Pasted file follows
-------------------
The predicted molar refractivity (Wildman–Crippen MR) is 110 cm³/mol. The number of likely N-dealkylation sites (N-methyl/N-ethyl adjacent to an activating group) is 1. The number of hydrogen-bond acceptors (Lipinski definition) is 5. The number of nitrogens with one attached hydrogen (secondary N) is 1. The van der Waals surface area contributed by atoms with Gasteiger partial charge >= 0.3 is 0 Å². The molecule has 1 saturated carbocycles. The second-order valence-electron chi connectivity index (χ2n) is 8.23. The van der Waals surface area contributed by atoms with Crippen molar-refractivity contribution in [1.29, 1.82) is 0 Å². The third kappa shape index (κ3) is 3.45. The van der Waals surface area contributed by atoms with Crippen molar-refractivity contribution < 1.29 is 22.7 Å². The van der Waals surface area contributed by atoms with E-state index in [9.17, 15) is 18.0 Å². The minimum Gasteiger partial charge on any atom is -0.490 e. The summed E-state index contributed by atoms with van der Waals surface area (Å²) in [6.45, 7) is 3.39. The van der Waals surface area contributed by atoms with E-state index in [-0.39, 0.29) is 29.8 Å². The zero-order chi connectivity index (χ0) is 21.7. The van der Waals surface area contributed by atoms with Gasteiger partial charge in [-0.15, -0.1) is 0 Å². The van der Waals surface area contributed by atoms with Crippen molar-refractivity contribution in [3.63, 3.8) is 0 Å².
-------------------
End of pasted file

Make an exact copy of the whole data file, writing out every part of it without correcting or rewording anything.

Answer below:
The predicted molar refractivity (Wildman–Crippen MR) is 110 cm³/mol. The number of likely N-dealkylation sites (N-methyl/N-ethyl adjacent to an activating group) is 1. The number of hydrogen-bond acceptors (Lipinski definition) is 5. The number of nitrogens with one attached hydrogen (secondary N) is 1. The van der Waals surface area contributed by atoms with Gasteiger partial charge >= 0.3 is 0 Å². The molecule has 1 saturated carbocycles. The second-order valence-electron chi connectivity index (χ2n) is 8.23. The van der Waals surface area contributed by atoms with Crippen molar-refractivity contribution in [1.29, 1.82) is 0 Å². The third kappa shape index (κ3) is 3.45. The van der Waals surface area contributed by atoms with Crippen molar-refractivity contribution < 1.29 is 22.7 Å². The van der Waals surface area contributed by atoms with E-state index in [9.17, 15) is 18.0 Å². The minimum Gasteiger partial charge on any atom is -0.490 e. The summed E-state index contributed by atoms with van der Waals surface area (Å²) in [6.45, 7) is 3.39. The van der Waals surface area contributed by atoms with E-state index in [-0.39, 0.29) is 29.8 Å². The zero-order chi connectivity index (χ0) is 21.7. The van der Waals surface area contributed by atoms with Gasteiger partial charge in [-0.15, -0.1) is 0 Å². The van der Waals surface area contributed by atoms with Crippen molar-refractivity contribution in [3.63, 3.8) is 0 Å².